The legend says that one day, protesting Canadian tar sands oil, Lush staff completely covered themselves with black molasses to mimic the dirty fossil fuel; and when the time for a good rinse arrived, their locks were so bouncy and so bright that they gave the inventors the idea of putting molasses in hair care products.
To understand how molasses are made, let's look at the process of making sugar. Sugar can be made from several different plants, but in the case of molasses, it is derived from the sugar cane. The top of the subtropical plant is harvested, washed and crushed, to separate the fibres from the juice. The juice is then boiled to make the water evaporate, obtaining a thick dark syrup, which will be boiled again until sugar crystals are formed. Molasses are the leftovers of this last process, they are the syrup that did not crystalise.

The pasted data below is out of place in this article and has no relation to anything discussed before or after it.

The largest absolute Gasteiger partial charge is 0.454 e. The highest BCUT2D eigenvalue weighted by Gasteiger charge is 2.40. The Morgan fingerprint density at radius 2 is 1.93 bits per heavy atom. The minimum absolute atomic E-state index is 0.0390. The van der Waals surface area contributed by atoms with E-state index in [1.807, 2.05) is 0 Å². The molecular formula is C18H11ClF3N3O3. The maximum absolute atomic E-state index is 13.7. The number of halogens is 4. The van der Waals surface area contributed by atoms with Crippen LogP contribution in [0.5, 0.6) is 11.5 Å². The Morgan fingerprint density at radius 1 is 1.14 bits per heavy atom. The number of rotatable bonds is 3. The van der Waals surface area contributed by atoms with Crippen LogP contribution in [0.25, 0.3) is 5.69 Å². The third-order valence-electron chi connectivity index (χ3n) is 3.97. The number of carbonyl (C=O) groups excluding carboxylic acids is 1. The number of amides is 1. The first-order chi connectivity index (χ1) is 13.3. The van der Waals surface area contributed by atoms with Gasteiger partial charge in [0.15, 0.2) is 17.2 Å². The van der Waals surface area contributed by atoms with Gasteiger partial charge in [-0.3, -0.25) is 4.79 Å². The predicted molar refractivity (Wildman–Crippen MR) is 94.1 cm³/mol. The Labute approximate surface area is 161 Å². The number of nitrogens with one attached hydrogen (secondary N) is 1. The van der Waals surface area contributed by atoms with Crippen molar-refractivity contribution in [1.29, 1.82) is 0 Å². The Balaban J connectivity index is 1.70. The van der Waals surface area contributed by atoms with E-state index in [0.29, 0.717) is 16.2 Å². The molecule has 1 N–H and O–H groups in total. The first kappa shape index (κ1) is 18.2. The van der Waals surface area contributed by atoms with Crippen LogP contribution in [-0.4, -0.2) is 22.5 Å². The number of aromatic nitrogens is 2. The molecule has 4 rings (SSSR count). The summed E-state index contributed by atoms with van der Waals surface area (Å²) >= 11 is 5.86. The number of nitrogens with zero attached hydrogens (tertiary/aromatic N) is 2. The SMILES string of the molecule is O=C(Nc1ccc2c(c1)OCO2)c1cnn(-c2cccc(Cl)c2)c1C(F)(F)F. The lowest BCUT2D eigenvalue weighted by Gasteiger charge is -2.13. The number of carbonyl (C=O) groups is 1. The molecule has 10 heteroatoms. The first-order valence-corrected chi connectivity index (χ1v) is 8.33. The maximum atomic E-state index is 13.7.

Molasses have a thick consistency and a sweet taste, very close to caramel. Applied on skin and hair, it gives similar effects to honey, helping to retain moisture and giving a gorgeous glow.
Lush purchase molasses from a supplier whose factory is based in North Wales, UK.